This boxer engine is a bit trickier to unleash than some of its contemporaries. The WRX can feel a little lethargic when it first gets going from a stop due to lag before the turbocharger spools up. But once revs climb and boost pressure builds, the WRX surges forward like a rocket. Zero to 60 mph takes just under six seconds. The six-speed manual transmission requires frequent shifting to keep the engine in its power band. Additionally, the engagement point of the clutch can feel like a moving target, making it hard to shift smoothly. The CVT is more forgiving; it’s responsive, and it simulates gear changes like a traditional automatic.

The WRX STI packs a 2.5-liter turbocharged flat-four with 310 horsepower and 290 pound-feet of torque, and it is paired exclusively with a six-speed manual transmission. The STI launches with a bit more vigor – zero to 60 mph takes five seconds – but turbo lag is still noticeable.

WRX Gas Mileage

The Subaru WRX gets poor fuel economy for a compact car; it's even on the low end compared with performance-oriented rivals. The WRX returns an EPA-estimated 20 mpg in the city and 27 mpg on the highway when paired with its manual transmission. Opting for the CVT drops these ratings to 18/24 mpg city/highway. The WRX STI is rated at just 16/22 mpg. Notably, both models require premium gasoline.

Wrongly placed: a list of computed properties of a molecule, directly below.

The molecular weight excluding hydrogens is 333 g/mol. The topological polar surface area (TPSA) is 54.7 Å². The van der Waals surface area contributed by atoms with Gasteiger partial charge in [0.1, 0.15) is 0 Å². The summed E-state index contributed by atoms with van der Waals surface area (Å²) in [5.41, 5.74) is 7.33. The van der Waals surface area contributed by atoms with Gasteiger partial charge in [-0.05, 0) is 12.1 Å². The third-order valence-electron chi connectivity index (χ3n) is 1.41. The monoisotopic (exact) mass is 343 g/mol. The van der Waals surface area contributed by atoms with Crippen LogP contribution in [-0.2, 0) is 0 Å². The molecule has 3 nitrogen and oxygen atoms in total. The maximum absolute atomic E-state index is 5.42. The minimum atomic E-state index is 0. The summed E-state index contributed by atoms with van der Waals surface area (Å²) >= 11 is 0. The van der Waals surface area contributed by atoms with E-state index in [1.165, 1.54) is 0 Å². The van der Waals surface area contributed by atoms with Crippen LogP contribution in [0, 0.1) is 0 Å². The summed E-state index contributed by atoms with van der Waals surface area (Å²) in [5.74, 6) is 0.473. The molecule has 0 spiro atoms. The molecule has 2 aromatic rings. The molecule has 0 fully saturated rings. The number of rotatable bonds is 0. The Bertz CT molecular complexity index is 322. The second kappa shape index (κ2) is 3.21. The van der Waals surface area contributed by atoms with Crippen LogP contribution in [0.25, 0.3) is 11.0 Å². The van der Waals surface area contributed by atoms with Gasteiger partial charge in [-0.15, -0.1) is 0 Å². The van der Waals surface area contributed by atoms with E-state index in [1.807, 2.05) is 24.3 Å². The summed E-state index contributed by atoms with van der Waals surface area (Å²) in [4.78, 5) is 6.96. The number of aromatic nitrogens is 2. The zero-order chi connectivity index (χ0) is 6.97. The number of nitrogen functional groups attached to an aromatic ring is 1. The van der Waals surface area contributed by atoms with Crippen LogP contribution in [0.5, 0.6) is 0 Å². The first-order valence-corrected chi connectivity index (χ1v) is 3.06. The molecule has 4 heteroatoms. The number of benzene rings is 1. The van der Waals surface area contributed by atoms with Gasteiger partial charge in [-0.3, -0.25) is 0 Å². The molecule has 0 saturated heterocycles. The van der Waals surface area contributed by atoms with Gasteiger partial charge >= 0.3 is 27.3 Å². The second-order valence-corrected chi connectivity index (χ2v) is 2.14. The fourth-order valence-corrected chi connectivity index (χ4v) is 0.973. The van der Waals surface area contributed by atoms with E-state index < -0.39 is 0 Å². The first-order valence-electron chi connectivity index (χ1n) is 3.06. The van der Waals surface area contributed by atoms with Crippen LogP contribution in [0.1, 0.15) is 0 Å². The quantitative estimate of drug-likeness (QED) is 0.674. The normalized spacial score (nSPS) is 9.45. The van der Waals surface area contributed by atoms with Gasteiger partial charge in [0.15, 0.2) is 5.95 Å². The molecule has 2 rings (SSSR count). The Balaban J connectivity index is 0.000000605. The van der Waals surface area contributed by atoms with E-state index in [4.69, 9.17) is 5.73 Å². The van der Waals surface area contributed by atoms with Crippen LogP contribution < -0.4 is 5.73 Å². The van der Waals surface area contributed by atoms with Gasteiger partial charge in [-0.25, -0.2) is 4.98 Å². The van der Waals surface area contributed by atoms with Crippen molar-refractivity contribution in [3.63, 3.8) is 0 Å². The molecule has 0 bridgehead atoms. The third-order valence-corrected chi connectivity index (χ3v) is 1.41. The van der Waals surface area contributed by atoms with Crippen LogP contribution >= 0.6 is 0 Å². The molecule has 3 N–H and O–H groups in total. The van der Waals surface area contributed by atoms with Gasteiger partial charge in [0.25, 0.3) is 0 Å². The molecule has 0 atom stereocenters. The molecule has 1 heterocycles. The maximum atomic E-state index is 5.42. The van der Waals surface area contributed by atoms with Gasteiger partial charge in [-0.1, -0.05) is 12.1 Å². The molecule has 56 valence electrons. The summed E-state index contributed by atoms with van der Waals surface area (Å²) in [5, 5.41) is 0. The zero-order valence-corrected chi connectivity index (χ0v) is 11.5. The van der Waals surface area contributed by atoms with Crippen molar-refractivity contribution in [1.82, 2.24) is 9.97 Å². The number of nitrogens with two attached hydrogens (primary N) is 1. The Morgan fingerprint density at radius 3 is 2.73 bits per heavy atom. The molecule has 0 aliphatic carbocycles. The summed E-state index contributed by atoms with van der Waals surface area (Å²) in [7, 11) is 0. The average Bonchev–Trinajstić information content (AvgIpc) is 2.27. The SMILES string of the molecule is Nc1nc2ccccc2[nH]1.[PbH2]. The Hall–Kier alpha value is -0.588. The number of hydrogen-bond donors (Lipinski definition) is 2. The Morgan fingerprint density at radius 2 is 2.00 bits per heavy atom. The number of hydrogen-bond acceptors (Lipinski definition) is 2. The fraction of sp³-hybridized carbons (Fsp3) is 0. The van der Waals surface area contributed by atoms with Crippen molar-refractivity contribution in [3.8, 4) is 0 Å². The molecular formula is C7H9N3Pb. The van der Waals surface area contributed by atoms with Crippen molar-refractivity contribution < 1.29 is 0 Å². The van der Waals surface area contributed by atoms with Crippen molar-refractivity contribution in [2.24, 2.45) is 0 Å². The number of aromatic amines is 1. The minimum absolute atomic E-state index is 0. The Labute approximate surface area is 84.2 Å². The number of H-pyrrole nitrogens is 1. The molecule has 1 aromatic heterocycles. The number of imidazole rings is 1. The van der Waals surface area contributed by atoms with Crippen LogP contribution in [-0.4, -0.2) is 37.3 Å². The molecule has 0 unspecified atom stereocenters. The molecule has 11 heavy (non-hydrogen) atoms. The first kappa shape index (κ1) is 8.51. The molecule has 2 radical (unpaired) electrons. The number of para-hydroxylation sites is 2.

WRX Ride and Handling

The Subaru WRX stands out as a true four-season sports sedan. Its steering is responsive and well weighted, the suspension keeps the WRX feeling stable and composed around turns, and when the snow flies or the road turns to gravel, the all-wheel-drive system manages to find grip and send power to whichever wheels have the most traction. The brakes provide strong stopping power as well.

The tradeoff to the WRX’s agility is a firm ride quality, especially with STI models. Bumps and potholes in the road tend to jolt the car around, which can be tiresome on longer road trips and day-to-day commuting.

Read more about performance »

WRX Reliability

Is the Subaru WRX Reliable?

The 2021 Subaru WRX has an awful predicted reliability rating of two out of five.

Subaru WRX Warranty

Subaru covers the WRX with a three-year/36,000-mile limited warranty and a five-year/60,000-mile powertrain warranty.

Read more about reliability »

WRX Safety

WRX Crash Test Results

The National Highway Traffic Safety Administration gave the 2021 Subaru WRX an overall safety rating of five out of five stars, with five stars in the frontal crash, side crash, and rollover tests.

The Insurance Institute for Highway Safety has not crash tested the 2021 WRX, but the organization gave the nearly identical 2020 model the highest rating of Good in all six crashworthiness tests.

WRX Safety Features

Standard advanced safety features: